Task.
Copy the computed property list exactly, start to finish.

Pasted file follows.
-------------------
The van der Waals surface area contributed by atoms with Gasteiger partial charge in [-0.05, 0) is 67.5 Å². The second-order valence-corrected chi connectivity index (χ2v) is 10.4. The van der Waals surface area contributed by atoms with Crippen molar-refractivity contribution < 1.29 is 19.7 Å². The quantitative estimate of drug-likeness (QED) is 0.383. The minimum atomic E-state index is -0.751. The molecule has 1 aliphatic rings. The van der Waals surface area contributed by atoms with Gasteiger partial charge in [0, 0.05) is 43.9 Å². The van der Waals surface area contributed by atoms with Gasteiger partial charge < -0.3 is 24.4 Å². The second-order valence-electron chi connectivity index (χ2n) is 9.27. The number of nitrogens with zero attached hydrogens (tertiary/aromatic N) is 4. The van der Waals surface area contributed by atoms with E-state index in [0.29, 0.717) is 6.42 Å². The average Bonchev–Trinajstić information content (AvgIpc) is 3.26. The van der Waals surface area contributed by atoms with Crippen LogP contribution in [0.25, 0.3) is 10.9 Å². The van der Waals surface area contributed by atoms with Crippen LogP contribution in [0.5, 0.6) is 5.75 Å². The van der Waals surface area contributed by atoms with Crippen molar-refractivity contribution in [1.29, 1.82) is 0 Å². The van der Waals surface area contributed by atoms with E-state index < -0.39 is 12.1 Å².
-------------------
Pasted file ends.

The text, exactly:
The van der Waals surface area contributed by atoms with Gasteiger partial charge in [-0.05, 0) is 67.5 Å². The second-order valence-corrected chi connectivity index (χ2v) is 10.4. The van der Waals surface area contributed by atoms with Crippen molar-refractivity contribution < 1.29 is 19.7 Å². The quantitative estimate of drug-likeness (QED) is 0.383. The minimum atomic E-state index is -0.751. The molecule has 1 aliphatic rings. The van der Waals surface area contributed by atoms with Gasteiger partial charge in [0, 0.05) is 43.9 Å². The van der Waals surface area contributed by atoms with Gasteiger partial charge < -0.3 is 24.4 Å². The second-order valence-electron chi connectivity index (χ2n) is 9.27. The number of nitrogens with zero attached hydrogens (tertiary/aromatic N) is 4. The van der Waals surface area contributed by atoms with E-state index in [0.29, 0.717) is 6.42 Å². The average Bonchev–Trinajstić information content (AvgIpc) is 3.26. The van der Waals surface area contributed by atoms with Crippen LogP contribution in [0.25, 0.3) is 10.9 Å². The van der Waals surface area contributed by atoms with Crippen LogP contribution in [0.5, 0.6) is 5.75 Å². The van der Waals surface area contributed by atoms with Crippen molar-refractivity contribution in [1.29, 1.82) is 0 Å². The van der Waals surface area contributed by atoms with E-state index < -0.39 is 12.1 Å².